Seismic citizen science in Hispaniola Aug. 19, 2021

from Science in Action· ·

The epicentre of the tragic earthquake in Haiti last week was just 100km from that of the even more deadly 2010 one. Unlike then, a network of small cheap seismic detectors run by volunteers is currently monitoring the aftershocks. As Eric Calais says, the suspicion is that this could be the latest in a sequence of quakes, echoing previous clusters over the last few hundred years. Hydrogen is being much touted as an alternative to natural gas as a source of fuel for homes in a low-carbon world. In particular, “blue” hydrogen – hydrogen made from fossil fuels but with …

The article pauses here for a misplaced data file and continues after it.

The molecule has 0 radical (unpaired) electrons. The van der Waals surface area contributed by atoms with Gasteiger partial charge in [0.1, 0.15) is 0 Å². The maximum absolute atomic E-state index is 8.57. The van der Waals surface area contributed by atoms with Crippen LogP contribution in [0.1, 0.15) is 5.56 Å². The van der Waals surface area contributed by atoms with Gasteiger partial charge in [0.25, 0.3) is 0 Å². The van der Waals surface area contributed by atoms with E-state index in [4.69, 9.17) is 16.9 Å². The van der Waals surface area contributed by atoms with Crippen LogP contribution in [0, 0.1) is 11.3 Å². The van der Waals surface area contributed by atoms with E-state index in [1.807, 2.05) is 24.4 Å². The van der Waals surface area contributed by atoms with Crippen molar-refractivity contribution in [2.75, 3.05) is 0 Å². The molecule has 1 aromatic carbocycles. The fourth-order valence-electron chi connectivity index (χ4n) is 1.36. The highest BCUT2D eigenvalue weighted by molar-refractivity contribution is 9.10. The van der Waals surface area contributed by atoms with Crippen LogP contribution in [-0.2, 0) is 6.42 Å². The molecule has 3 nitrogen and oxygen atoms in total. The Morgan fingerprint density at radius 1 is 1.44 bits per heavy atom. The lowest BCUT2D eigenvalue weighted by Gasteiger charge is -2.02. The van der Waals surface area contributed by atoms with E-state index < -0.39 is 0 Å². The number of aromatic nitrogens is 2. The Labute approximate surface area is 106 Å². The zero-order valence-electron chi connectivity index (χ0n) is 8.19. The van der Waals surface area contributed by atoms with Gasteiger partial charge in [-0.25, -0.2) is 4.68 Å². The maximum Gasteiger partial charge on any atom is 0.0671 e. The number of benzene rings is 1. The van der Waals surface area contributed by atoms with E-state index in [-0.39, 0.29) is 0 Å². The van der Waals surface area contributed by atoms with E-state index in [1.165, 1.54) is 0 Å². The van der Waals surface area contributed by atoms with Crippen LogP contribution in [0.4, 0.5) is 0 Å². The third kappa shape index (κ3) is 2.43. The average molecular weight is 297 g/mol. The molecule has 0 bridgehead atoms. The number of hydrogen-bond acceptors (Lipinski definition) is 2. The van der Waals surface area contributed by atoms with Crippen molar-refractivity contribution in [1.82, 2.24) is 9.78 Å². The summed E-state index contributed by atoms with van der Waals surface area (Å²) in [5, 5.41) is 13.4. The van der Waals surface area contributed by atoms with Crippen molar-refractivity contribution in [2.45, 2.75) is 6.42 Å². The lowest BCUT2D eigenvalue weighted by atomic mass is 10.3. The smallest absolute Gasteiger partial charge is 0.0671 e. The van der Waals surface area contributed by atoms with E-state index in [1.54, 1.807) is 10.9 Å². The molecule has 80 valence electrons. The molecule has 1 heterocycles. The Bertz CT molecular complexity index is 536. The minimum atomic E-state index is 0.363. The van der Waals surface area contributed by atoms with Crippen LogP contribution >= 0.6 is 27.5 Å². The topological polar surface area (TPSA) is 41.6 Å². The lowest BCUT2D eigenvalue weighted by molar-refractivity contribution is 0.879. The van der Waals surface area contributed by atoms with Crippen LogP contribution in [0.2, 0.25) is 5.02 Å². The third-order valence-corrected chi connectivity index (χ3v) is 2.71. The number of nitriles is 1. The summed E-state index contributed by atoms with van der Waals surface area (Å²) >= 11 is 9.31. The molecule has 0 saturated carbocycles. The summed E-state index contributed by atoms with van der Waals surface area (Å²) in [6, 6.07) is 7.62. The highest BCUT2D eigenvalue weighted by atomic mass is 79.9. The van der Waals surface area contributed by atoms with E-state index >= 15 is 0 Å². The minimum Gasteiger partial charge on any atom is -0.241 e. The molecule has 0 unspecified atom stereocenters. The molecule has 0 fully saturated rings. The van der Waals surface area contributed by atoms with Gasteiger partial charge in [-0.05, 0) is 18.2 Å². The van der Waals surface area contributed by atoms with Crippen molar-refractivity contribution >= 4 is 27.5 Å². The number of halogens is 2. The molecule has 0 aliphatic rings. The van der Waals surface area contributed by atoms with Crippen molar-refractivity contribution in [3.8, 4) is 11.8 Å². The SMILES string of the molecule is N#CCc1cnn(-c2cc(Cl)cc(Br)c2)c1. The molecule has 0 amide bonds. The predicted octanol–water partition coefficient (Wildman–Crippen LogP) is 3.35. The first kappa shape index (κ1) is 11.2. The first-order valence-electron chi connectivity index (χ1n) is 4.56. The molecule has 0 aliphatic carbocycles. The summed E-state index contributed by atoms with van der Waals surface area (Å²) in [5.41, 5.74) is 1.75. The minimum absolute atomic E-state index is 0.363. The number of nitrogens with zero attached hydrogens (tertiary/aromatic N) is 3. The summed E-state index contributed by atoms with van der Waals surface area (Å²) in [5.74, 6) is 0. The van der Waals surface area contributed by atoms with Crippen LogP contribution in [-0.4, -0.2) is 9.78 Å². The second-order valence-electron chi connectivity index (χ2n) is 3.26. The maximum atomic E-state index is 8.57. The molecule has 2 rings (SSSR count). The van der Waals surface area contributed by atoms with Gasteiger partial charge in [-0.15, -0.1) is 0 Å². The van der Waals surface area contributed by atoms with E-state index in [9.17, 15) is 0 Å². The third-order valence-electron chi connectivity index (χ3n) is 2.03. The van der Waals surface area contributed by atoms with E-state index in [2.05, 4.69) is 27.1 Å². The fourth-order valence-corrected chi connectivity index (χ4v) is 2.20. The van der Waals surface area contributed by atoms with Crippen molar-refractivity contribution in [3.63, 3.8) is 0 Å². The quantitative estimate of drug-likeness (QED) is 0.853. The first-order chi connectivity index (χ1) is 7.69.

The epicentre of the tragic earthquake in Haiti last week was just 100km from that of the even more deadly 2010 one. Unlike then, a network of small cheap seismic detectors run by volunteers is currently monitoring the aftershocks. As Eric Calais says, the suspicion is that this could be the latest in a sequence of quakes, echoing previous clusters over the last few hundred years. Hydrogen is being much touted as an alternative to natural gas as a source of fuel for homes in a low-carbon world. In particular, “blue” hydrogen – hydrogen made from fossil fuels but with the carbon dioxide being captured at the point of production – is said to be some sort of transitional fuel that could be introduced into current infrastructure with little stress. But Robert Howarth is less optimistic. He is co-author on a paper published last week analysing the net carbon impact of blue hydrogen production. He argues that not only are there hidden greenhouse gas emissions in production, but that in fact burning blue Hydrogen at home could have a worse impact than burning the natural gas from which it is made. Meanwhile, physicists at the US National Ignition Facility are rumoured to have made a huge stride in the quest for controlled, sustained nuclear fusion. Using a barrage of powerful lasers to heat indirectly a tiny hydrogen isotope target, on the 8th of august, they briefly got 70% of the energy back from one of their runs. It is a huge leap in returns, and tantalisingly suggests some sort of runaway fusion reaction occurred. Around the world, hopes of laser-driven fusion energy generation are soaring, but as an ecstatic Kate Lancaster of the University of York cautions, even if it does represent ignition, we are still a long way from “plug socket efficiency” or net energy gain. Meanwhile, scientists of the Leibniz Institute evolution and Biodiversity have been eavesdropping on bats in Panama. Human babies babble when they are learning how to talk. It’s been shown before that songbirds do something similar, but according to Ahana Fernandez, it now it seems another mammal joins the babbling ranks – the younglings of the Greater Sac-Winged bat of South America. Ahana tells Roland about her analysis. (Photo by Reginald Loiussaint/JR/AFP via Getty Images) Presenter: Roland Pease Producer: Alex Mansfield